Perhaps Bluegrass music isn't so much a particular style of music determined by the instruments that are being played, or the way in which they are being played. And maybe it's not so much whether the lyrics are meaningless – or wonderfully poetic. Stuff that has been "sold" as bluegrass have had variations of all of the above.

I would offer for consideration that it has as much to do with the audience that the performer / artist is trying to reach and whether or not that audience is responding. The audience will define the genre by a mutual consent, and will eventually end up re-defining the meaning of the term in the process (capitalism at its best). So, is the meaning of the term suppose to be static or is it fluid?

I mean, I read above where one person considers Doc Watson to be a bluegrass performer – to me he is a folk artist. A great deal of his recorded work is not done with all of the traditional "bluegrass instrumental" accompaniment. But he does include songs that are known as bluegrass – because of who wrote them or has performed them in the past. And he does exceptionally well when performing in the company of known bluegrass performers.

Some have offered that it is determined by the instruments being played? …and how they are being played. What about Guy Clark? A lot of his music has been recorded with traditional bluegrass instruments – and some of them do have a definite bluegrass flavor – to me. (i.e. Soldier's Joy and Sis Draper) He is certainly not known as a bluegrass artist. I would consider he to be a contemporary folk artist – others might disagree and say he is country, but not the new Nashville type…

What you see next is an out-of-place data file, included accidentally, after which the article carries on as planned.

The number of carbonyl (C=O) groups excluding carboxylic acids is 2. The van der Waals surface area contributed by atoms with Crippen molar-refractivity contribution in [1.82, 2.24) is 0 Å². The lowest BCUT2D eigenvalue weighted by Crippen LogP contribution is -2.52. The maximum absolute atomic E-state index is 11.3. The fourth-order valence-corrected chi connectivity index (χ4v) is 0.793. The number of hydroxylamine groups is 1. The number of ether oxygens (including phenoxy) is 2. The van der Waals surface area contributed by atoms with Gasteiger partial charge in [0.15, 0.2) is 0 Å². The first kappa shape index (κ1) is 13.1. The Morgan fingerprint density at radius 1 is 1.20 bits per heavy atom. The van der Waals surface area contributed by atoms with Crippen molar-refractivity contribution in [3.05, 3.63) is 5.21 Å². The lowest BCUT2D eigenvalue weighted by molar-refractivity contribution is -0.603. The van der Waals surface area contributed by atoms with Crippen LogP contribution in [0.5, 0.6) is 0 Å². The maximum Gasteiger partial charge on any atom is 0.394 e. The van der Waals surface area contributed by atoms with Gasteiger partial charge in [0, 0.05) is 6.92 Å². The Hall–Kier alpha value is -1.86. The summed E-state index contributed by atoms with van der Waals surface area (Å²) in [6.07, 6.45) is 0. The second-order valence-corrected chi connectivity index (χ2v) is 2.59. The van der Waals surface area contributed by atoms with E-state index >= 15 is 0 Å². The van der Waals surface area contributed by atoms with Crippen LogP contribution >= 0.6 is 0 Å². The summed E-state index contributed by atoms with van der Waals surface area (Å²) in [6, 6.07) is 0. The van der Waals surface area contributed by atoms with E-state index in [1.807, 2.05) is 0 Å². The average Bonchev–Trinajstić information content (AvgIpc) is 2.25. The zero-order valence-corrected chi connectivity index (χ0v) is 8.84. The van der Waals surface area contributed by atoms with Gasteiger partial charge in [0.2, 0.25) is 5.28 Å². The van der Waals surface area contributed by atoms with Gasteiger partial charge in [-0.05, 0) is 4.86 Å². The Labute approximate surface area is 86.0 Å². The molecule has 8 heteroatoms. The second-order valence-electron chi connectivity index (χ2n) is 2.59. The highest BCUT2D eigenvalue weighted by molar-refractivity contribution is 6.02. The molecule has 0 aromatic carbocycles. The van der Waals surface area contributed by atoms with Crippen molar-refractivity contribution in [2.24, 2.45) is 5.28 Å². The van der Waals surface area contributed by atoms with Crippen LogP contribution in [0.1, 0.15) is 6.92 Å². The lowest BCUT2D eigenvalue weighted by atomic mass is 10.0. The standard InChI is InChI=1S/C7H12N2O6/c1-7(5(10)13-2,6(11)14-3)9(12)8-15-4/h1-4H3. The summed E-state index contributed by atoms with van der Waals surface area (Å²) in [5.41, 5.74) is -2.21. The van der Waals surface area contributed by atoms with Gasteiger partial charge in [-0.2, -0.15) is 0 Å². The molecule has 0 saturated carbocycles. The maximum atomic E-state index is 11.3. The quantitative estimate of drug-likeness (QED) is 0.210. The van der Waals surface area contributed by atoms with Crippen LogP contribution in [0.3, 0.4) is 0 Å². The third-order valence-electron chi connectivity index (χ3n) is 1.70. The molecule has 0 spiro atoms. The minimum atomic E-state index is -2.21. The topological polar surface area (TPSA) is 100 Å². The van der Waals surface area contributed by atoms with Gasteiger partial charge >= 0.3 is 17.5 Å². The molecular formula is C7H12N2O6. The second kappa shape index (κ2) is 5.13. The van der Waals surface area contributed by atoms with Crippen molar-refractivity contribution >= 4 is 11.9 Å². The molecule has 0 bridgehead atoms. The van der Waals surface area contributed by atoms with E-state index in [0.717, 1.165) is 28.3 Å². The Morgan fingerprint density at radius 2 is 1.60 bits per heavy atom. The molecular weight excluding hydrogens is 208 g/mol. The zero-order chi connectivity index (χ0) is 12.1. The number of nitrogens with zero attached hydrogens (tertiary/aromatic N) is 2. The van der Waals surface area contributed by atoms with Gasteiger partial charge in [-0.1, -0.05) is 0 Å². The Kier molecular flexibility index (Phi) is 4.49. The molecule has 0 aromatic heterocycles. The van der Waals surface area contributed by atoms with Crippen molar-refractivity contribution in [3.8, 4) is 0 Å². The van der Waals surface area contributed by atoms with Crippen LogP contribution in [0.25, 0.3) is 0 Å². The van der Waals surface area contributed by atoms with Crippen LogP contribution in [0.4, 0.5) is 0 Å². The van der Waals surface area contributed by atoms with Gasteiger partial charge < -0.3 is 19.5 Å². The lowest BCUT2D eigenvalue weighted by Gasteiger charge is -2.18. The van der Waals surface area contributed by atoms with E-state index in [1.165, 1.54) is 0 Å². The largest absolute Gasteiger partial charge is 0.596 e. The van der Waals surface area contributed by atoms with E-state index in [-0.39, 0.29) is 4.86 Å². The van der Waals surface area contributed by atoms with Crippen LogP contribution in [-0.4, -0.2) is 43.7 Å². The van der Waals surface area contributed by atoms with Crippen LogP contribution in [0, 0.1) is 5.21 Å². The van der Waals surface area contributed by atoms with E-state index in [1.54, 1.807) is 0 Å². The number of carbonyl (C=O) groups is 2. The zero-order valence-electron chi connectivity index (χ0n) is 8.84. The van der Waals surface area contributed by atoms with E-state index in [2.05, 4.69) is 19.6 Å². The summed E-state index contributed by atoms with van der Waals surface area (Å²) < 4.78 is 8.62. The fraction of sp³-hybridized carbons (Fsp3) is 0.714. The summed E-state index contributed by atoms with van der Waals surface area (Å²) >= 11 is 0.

And as far as an animated bluegrass performance is concerned… have you ever watched Sam Bush on stage? …how would you label his style of music?   He calls himself a bluegrass performer and is billed as a bluegrass performer – and a large audience that identifies itself as bluegrass fans accept him as an exceptional bluegrass performing artist. One of those, it looks like, feels like, smells like, sounds like, - must be… kind of deals.

Naturally, this flies in the face of those who think that if it isn't written by and performed like Bill Monroe, it isn't truly bluegrass. And there is a lot of truth to that statement – everything is judge against his work (more or less). But if bluegrass is not allowed to grow beyond Bill Monroe – then his legacy will diminish over time – because fewer and fewer folks will do Bill Monroe like Bill Monroe. Why? Well, once you've heard the tunes – and you can only play them one way and remain true to form – folks will visit once – and then move on to the other stuff that will be called by another name if necessary. What ever we call it – the roots will eventually get lost – and all new performing artists will be the father of their own "(name here)" style of music.

Like any artist who is trying to define themselves. You do what you can in determining what label you want to be given – because there is an audience you are trying to reach, and that's how you promote yourself. When the folks that identify themselves as a follower of that genre of music come back because they appreciate your performance – then your claim to fame has been validated by those who have define the term. Until then you're a wantna be, or just confused about who you are – and they will be willing to give the name you should be called, know what I mean?

What is bluegrass? To me it is the folks who listen to it.

OK. I'll leave now... thanks for your time.